You Waste 1.3 Billion Tonnes Of Fabric. What Are You Doing About It?

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Fabric waste is underrated.

The world cares about the environment. Air pollution, noise pollution, wastes from plastic, food and materials from our everyday lives. All this is monitored, the world is coming together to make a change, to do something about it.
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More production means more waste, leading to a negative impact on the environment. What are you doing about it?
Earth Day – 22nd April 2016 inspired me to dig deeper into our manufacturing ecosystem and find out where are we on the scale to achieve #SustainableFashion

So what is sustainability?
According to the 1987 United Nations Bruntland report Our Common Future, sustainable development is defined as “development that meets the needs of the present without compromising the ability of future generations to meet their own needs.”

Simply put, sustainability and sustainable development are necessary for protecting our natural environment and ecology and therefore integral for the survival of humans and other organisms on Earth.

Where does the world textile industry stand?
Textile wastes comprise 1.0 – 5.1% of Municipal Solid Waste (MSW) compositions in the world regions, such as:
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Although textile and apparel manufacturing has largely shifted to developing countries, textile waste remains a big concern both in developed and developing countries. To be precise, environmental issues during the operational phase of textile manufacturing primarily include the following:

1. Hazardous materials :
Chemicals like

are discharged as effluents in the manufacturing of textiles which pose a serious health hazard.

2. Wastewater:
The textile industry utilizes various chemicals and large amount of water during the production process. The water is mainly used for application of chemicals onto fibers and rinsing of the final products. The waste water produced during this process contains a large amount of dyes and chemicals containing traces of metals such as Cr, Cu and Zn which are capable of harming the environment and human health. The textile waste water can cause hemorrhage, ulceration of skin, nausea, skin irritation and dermatitis. The chemicals present in the water block the sunlight and increase the biological oxygen demand thereby inhibiting photosynthesis and re-oxygenation.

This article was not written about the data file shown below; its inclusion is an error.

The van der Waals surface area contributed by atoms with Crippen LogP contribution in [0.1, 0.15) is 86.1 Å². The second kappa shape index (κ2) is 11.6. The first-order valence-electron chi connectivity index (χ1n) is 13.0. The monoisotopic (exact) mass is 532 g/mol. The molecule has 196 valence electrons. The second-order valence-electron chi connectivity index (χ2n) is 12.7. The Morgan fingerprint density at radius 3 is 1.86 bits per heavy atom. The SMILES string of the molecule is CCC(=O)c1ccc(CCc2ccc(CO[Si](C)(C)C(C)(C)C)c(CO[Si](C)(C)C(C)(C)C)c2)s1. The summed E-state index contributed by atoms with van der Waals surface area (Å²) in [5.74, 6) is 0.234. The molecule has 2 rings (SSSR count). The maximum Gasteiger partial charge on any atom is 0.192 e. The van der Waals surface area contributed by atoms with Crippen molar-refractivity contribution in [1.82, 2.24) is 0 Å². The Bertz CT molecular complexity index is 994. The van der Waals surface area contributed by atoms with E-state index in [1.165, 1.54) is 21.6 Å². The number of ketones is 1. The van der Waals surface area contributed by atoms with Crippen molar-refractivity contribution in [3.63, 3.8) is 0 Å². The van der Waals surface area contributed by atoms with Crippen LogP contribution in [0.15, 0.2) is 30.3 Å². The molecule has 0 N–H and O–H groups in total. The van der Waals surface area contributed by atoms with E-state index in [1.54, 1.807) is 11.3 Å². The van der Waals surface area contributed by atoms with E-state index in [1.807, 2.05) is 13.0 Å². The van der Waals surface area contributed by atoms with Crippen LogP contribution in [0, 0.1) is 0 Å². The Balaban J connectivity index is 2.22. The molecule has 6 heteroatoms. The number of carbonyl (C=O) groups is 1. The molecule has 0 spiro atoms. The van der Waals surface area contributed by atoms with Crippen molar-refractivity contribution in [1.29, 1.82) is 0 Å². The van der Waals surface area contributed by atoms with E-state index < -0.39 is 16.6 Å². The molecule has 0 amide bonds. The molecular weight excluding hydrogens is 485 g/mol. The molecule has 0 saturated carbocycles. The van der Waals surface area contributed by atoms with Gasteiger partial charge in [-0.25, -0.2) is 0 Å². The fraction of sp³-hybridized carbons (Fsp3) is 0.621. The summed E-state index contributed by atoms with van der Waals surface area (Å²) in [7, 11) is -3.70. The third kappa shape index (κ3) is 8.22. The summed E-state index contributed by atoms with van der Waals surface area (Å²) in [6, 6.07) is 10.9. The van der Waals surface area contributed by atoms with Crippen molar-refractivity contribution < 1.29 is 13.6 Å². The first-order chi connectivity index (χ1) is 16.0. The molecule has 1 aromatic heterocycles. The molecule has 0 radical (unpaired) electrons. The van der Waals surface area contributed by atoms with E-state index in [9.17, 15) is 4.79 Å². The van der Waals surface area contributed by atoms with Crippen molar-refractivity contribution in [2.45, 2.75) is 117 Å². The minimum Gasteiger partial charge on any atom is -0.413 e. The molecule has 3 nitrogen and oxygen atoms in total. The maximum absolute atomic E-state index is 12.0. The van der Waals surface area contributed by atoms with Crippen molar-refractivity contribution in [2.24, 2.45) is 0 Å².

3. Emissions to air: 
Textile manufacturing operations that generate significant sources of air pollutants include the finishing processes (e.g. coating and dyeing operations). Other significant sources of air emissions include drying, printing, fabric preparation, and wastewater treatment residues.Solvents may be emitted from coating / treatment finishing processes, drying ovens, and high-temperature drying and curing. Other potential emissions include formaldehyde, acids (especially acetic acid), and other volatile compounds, such as carriers and solvents, emitted during dyeing operations and from wastewater treatment operations. Solvent vapors may contain toxic compounds such as acetaldehyde, chlorofluorocarbons, dichlorobenzene, ethyl acetate, methylnaphthalene, chlorotoluene, among others.

4. Energy consumption:
Textile manufacturing may involve significant use of energy resources. Heat consumption is particularly significant in drying and curing operations and in activities involving wet treatments.

5. Solid and liquid wastes:
Wastes specific to the textile industry include trials, selvedge, trimmings, cuttings of fabrics, and yarns; spent dyes, pigments, and printing pastes; and sludge from process wastewater treatment containing mainly fibers and grease.

Some facts about textile waste and consumerism worth pondering upon:

What CAN you do about it?

Invest your time and energy to be more aware of the wastage and the terrible environmental impact of your manufacturing.

Invest in technology for a greener manufacturing. ThreadSol solutions – intelloBuy and intelloCut reduce fabric wastage in factories by upto 10%, boosting profits by 50%. What can be a better deal when you can save the environment while boosting your profits!

Join our #WarAgainstWastage

Reach out to us on for more information.

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1 Comment

  1. Howard N. Robin - Mfg. I.E. says

    As a former Industrial Engineer in the garment industry here in the USA, here as some positive facts you did not mention. Some knitting mills, like (1) I was employed by here in Pennsylvania, sold all their waste yarn back to the yarn manufacture they bought it from where it was processed into new yarn. Also many cut & sew firms I was involved with would NOT cut fabric if there was more than 3 – 5% waste from the patterns. Some of that waste was given or sold for reuse as stuffing material in other products – not disposed of for landfills.
    Mr. Howard N. Robin – Mfg. I.E.

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